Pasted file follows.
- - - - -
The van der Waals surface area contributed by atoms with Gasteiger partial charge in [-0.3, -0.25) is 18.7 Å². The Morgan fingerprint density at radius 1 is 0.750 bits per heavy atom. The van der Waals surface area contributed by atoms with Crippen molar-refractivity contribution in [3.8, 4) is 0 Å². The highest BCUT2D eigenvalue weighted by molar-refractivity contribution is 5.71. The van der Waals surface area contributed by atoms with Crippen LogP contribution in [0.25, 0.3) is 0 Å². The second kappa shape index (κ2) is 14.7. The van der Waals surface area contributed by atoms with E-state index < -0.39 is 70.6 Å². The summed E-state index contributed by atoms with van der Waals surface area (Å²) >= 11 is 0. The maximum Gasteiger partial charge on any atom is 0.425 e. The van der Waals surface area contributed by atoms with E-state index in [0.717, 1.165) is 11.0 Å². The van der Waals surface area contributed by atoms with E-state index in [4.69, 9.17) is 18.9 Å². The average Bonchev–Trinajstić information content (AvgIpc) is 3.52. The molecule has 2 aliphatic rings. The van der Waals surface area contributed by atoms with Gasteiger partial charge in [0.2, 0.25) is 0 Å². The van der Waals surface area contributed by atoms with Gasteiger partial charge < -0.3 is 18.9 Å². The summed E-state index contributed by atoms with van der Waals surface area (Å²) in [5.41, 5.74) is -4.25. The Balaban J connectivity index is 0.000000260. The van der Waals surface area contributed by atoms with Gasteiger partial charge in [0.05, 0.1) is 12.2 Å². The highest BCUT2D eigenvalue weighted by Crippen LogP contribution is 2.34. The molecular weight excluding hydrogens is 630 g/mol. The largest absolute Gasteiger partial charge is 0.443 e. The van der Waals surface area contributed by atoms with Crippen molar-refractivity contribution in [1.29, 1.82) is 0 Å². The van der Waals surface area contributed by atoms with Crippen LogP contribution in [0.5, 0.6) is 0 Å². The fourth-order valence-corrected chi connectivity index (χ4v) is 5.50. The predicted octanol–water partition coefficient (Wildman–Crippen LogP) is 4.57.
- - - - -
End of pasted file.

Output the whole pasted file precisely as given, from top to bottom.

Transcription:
The van der Waals surface area contributed by atoms with Gasteiger partial charge in [-0.3, -0.25) is 18.7 Å². The Morgan fingerprint density at radius 1 is 0.750 bits per heavy atom. The van der Waals surface area contributed by atoms with Crippen molar-refractivity contribution in [3.8, 4) is 0 Å². The highest BCUT2D eigenvalue weighted by molar-refractivity contribution is 5.71. The van der Waals surface area contributed by atoms with Crippen LogP contribution in [0.25, 0.3) is 0 Å². The second kappa shape index (κ2) is 14.7. The van der Waals surface area contributed by atoms with E-state index < -0.39 is 70.6 Å². The summed E-state index contributed by atoms with van der Waals surface area (Å²) >= 11 is 0. The maximum Gasteiger partial charge on any atom is 0.425 e. The van der Waals surface area contributed by atoms with E-state index in [0.717, 1.165) is 11.0 Å². The van der Waals surface area contributed by atoms with E-state index in [4.69, 9.17) is 18.9 Å². The average Bonchev–Trinajstić information content (AvgIpc) is 3.52. The molecule has 2 aliphatic rings. The van der Waals surface area contributed by atoms with Gasteiger partial charge in [0.2, 0.25) is 0 Å². The van der Waals surface area contributed by atoms with Gasteiger partial charge < -0.3 is 18.9 Å². The summed E-state index contributed by atoms with van der Waals surface area (Å²) in [5.41, 5.74) is -4.25. The Balaban J connectivity index is 0.000000260. The van der Waals surface area contributed by atoms with Gasteiger partial charge in [0.05, 0.1) is 12.2 Å². The highest BCUT2D eigenvalue weighted by Crippen LogP contribution is 2.34. The molecular weight excluding hydrogens is 630 g/mol. The largest absolute Gasteiger partial charge is 0.443 e. The van der Waals surface area contributed by atoms with Crippen molar-refractivity contribution in [1.29, 1.82) is 0 Å². The van der Waals surface area contributed by atoms with Crippen LogP contribution in [0.5, 0.6) is 0 Å². The fourth-order valence-corrected chi connectivity index (χ4v) is 5.50. The predicted octanol–water partition coefficient (Wildman–Crippen LogP) is 4.57.